It's called a rainshadow. A microclimate on the lee side of a mountain chain which receives less rainfall than its neighbours. Welcome to the Olympic Peninsula in Washington State where the seasons run long and mild.
Olympic Peninsula Rainshadow
Story and photos by Glen Cowley

It's called a rainshadow. A microclimate on the lee side of a mountain chain which receives less rainfall than its neighbours. Welcome to the Olympic Peninsula in Washington State where the seasons run long and mild.

Only an annual average of 18 inches of rainfall water the Olympic Peninsula rainshadow despite the closeness of the coastal rainforest. Coupled with the mild weather of the Pacific Northwest this makes for an accessible Eden with favourable climes almost year round. Climes which allow relaxed touring when the passage of fewer footsteps reveals the land and its people in a less tourist-harried visage and affords the added benefits of lower accommodation rates.

The brooding Olympics provide a south and western backdrop while snow shrouded Mount Baker rises singularly to the east. To the north the long gray arm of Juan de Fuca Strait separates it from Vancouver Island. From Port Angeles to Whidbey Island this is a land where it is almost impossible to be without a vista.

Our journey began at Port Angeles where we disgorged from the Blackball Ferry Coho which has been making regular 90 minute runs from Victoria faithfully since 1959.

An unassuming city, where you can climb from sea level to 7,000 feet in a 40 minute drive, it is not given over to tourism. That said there is much to see and do in and around this working seaport town.

The 25 mile Discovery Trail begins here at the harbour and runs past the community pier, with its sea life exhibition, viewing tower and beach access, off along the shore before heading through forest , field and stream until it breaths its last at scenic Sequim Bay.

The well tended trail offers numerous access points for sectional hiking or for the ambitious biker to peddle to hearts content. Plans are to eventually extend it from Lake Ozette on the Pacific Coast to Port Townsend.

Even in the winter, when journeying into the mountains can be a major endeavor, there are easy hikes within minutes of Port Angeles which give you glimpses of majesty or the tranquility of a hidden rainforest waterfall at the end of a moss and fern fringed trail.

We set up for the week near the community of Sequim (pronounced Squim) with its own attractions and ideally situated for exploring the region. Nearby, the long arching tongue of Dungeness Spit, with its national wildlife refuge, affords panoramas of sea, mountain and beach and is well worth the 5.5 mile return hike from the parking lot.

Less than 50 scenic miles away is historic Port Townsend with its living heritage of Victorian parks, architecture and atmosphere.

Originally named in 1792 by Capt. George Vancouver for the Marquis de Townsend it did not officially become a community until 1851. It never reached its expected glory when the railroad terminal landed elsewhere but the legacy of its leavings are there for the viewing with a self guided walking/driving tour of its Victorian charm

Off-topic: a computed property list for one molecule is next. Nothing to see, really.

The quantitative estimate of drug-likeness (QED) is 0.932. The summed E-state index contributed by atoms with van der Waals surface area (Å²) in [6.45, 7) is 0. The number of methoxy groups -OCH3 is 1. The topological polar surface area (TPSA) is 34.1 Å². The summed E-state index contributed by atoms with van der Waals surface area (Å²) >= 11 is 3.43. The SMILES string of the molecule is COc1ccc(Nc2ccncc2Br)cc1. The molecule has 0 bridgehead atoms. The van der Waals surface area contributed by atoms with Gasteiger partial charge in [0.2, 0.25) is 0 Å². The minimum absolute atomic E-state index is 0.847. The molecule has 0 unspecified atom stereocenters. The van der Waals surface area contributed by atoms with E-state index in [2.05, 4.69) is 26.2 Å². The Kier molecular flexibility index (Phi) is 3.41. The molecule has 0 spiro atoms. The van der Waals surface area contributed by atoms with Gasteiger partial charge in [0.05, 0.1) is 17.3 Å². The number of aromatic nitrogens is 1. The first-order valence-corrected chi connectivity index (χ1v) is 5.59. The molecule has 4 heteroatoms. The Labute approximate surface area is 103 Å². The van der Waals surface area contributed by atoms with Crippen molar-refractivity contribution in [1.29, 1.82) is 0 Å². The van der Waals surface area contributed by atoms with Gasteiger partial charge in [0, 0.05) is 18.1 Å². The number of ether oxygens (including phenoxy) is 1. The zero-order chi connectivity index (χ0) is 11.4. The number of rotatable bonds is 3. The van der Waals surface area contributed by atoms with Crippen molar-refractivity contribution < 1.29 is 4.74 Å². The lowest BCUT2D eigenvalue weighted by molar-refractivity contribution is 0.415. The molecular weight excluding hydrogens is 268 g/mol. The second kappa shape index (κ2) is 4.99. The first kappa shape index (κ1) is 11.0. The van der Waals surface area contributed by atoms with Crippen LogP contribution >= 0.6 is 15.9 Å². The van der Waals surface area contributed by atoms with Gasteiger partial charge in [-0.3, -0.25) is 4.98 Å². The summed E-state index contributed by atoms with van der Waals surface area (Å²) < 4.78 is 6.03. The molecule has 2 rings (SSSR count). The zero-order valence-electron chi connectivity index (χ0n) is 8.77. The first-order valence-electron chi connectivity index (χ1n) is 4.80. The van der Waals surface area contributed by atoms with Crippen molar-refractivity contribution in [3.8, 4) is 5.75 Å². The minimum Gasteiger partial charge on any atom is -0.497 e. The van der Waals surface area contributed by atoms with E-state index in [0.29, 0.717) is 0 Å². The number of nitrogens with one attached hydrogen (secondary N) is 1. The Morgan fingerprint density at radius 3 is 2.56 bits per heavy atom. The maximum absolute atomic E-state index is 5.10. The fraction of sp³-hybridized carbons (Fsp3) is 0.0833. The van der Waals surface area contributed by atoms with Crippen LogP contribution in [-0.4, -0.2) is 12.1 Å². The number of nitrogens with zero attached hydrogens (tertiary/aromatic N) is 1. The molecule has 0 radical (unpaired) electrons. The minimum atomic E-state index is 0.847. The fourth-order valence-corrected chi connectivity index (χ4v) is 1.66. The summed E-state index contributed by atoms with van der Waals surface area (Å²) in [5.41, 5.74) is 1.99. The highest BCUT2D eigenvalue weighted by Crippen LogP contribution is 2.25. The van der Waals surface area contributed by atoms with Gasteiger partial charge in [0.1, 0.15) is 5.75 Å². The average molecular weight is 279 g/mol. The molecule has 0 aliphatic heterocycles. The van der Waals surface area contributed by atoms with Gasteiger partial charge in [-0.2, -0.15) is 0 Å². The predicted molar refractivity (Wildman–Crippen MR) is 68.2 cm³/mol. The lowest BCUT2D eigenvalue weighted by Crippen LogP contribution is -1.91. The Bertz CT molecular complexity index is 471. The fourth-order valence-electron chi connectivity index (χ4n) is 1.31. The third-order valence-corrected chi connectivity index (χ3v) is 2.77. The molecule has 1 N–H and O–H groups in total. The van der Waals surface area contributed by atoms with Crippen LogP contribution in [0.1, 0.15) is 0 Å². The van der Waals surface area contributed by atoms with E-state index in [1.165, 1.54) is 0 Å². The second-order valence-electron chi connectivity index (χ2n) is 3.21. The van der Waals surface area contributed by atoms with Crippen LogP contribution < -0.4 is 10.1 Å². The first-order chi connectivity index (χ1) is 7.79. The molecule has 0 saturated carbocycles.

Spending a full day in this living museum by the sea is most enjoyable. The two lower streets are filled with shops, restaurants and pubs housed in Victorian buildings and tempting you in as much to explore the buildings as for their offerings.

Upper town, which can be reached by a long stairway stretching from an ornate fountain, boasts an array of Victorian homes, many constructed by the community’s well-to-do who did not wish to be tainted by the sweating masses below.

Adjacent to the town is spectacular Fort Worden State Park with its weathering batteries hidden behind a deceptively pastoral forest. Its cliffs overlook a spreading point offering sandy beaches, camping and meandering coastal trails. Trails wind amongst the aging fortifications which began in 1902 and were part of a series of forts which protected access to Puget Sound. Plaques offer detailed information for the inquisitive.

Port Townsend is also the terminal for the 30 minute Whidbey Island ferry run. The Island stretches long and thin through Puget Sound and is linked by bridge to the Mainland in the north. No less than five state parks, all set upon the coasts compliment its community parks and add to the rural laid back atmosphere. Two, Fort Casey and Fort Ebey State Parks house remnants of the forts which formed part of the ring of fire threatening anyone who dared consider an attack through the sound.

The small towns of Coupeville and Langley lounge idyllically along the waterside each with their views of broad bays. Victorian age shops and homes though less imposing than Port Townsend more than compensate with small town charm.

We savoured a fine coffee at the Coupeville Coffeehouse perched over the bay watching waterfowl and listening to the relaxed chatter of locals also enjoying the atmosphere.
In both communities, gift shops, galleries, eateries and the trappings of tourism places hum in the summer and parking is a premium, but if you choose to visit in the off season, they can be enjoyed at leisure.

The easy pace, short distances and wealth of things to see and do makes this corner of Washington State a relaxing destination only made the more pleasant by its long seasons of favourable weather.

This week Traveling Tales welcomes Canadian freelance travel writer and author Glen Cowley, who makes his home in Chemainus, on Vancouver Island,B.C.

About the photos:
1: Dungeness Spit is a gallery for natural art thrust scenically into the heart of the Strait of Jan
de Fuca.
2: The legacy of the Victorian age abounds in old Port Townsend.
3: Stunning totems guard the entrance to the Jamestown centre where you can view and visit
carvers at their work.